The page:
`exfalso`

converts a goal `⊢ tgt`

into `⊢ False`

by applying `False.elim`

.

## Instances For

`_`

in tactic position acts like the `done`

tactic: it fails and gives the list
of goals if there are any. It is useful as a placeholder after starting a tactic block
such as `by _`

to make it syntactically correct and show the current goal.

## Instances For

`fail_if_success t`

fails if the tactic `t`

succeeds.

## Instances For

`rwa`

calls `rw`

, then closes any remaining goals using `assumption`

.

## Instances For

Like `exact`

, but takes a list of terms and checks that all goals are discharged after the tactic.

## Instances For

`by_contra h`

proves `⊢ p`

by contradiction,
introducing a hypothesis `h : ¬p`

and proving `False`

.

- If
`p`

is a negation`¬q`

,`h : q`

will be introduced instead of`¬¬q`

. - If
`p`

is decidable, it uses`Decidable.byContradiction`

instead of`Classical.byContradiction`

. - If
`h`

is omitted, the introduced variable`_: ¬p`

will be anonymous.

## Instances For

Given a proof `h`

of `p`

, `absurd h`

changes the goal to `⊢ ¬ p`

.
If `p`

is a negation `¬q`

then the goal is changed to `⊢ q`

instead.

## Instances For

`iterate n tac`

runs `tac`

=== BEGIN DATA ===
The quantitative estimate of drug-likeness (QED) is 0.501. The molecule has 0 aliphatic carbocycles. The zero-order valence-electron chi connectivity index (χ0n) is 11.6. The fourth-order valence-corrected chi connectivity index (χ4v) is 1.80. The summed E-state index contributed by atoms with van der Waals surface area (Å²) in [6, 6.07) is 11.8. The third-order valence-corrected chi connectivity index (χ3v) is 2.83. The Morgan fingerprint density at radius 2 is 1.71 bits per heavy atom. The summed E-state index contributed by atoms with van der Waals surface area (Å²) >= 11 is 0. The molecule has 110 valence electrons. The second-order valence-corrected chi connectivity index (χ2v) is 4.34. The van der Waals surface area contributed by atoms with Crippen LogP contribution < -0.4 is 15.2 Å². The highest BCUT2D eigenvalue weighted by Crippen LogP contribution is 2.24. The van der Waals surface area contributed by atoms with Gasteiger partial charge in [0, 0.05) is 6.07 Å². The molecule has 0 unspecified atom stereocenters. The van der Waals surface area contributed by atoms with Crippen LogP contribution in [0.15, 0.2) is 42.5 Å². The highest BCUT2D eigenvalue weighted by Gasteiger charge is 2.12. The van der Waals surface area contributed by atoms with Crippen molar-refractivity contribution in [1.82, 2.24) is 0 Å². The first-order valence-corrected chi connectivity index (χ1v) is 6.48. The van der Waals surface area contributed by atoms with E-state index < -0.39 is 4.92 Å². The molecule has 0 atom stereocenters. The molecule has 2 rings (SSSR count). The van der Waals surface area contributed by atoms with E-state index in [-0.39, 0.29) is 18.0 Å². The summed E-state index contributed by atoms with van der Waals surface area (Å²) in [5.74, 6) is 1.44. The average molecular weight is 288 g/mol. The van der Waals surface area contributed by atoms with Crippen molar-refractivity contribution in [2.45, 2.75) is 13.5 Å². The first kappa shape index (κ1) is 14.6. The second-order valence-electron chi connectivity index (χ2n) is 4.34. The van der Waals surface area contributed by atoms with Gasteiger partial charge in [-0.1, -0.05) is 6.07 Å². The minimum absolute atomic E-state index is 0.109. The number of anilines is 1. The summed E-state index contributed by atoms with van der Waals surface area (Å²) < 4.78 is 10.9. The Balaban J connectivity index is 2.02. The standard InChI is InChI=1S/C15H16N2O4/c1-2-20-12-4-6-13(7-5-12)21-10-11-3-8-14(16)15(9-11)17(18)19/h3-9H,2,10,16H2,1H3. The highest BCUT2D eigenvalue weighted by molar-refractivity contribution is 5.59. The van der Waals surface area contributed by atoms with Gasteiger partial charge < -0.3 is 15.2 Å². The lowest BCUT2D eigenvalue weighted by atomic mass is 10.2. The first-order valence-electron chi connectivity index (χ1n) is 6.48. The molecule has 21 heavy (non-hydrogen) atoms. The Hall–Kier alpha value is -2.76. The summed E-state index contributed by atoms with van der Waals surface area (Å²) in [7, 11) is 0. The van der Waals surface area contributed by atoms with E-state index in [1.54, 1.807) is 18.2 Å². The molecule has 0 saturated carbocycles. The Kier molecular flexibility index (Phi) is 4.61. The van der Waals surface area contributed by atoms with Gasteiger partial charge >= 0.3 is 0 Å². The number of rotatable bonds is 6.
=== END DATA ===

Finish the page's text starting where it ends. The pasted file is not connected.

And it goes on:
exactly `n`

times.
`iterate tac`

runs `tac`

repeatedly until failure.

To run multiple tactics, one can do `iterate (tac₁; tac₂; ⋯)`

or

```
iterate
tac₁
tac₂
⋯
```

## Instances For

`repeat' tac`

runs `tac`

on all of the goals to produce a new list of goals,
then runs `tac`

again on all of those goals, and repeats until `tac`

fails on all remaining goals.

## Instances For

`repeat1 tac`

applies `tac`

to main goal at least once. If the application succeeds,
the tactic is applied recursively to the generated subgoals until it eventually fails.

## Instances For

`subst_eqs`

applies `subst`

to all equalities in the context as long as it makes progress.

## Instances For

`split_ands`

applies `And.intro`

until it does not make progress.

## Instances For

`fapply e`

is like `apply e`

but it adds goals in the order they appear,
rather than putting the dependent goals first.

## Instances For

`eapply e`

is like `apply e`

but it does not add subgoals for variables that appear
in the types of other goals. Note that this can lead to a failure where there are
no goals remaining but there are still metavariables in the term:

```
example (h : ∀ x : Nat, x = x → True) : True := by
eapply h
rfl
-- no goals
-- (kernel) declaration has metavariables '_example'
```

## Instances For

`conv`

tactic to close a goal using an equality theorem.

## Instances For

The `conv`

tactic `equals`

claims that the currently focused subexpression is equal
to the given expression, and proves this claim using the given tactic.

```
example (P : (Nat → Nat) → Prop) : P (fun n => n - n) := by
conv in (_ - _) => equals 0 =>
-- current goal: ⊢ n - n = 0
apply Nat.sub_self
-- current goal: P (fun n => 0)
```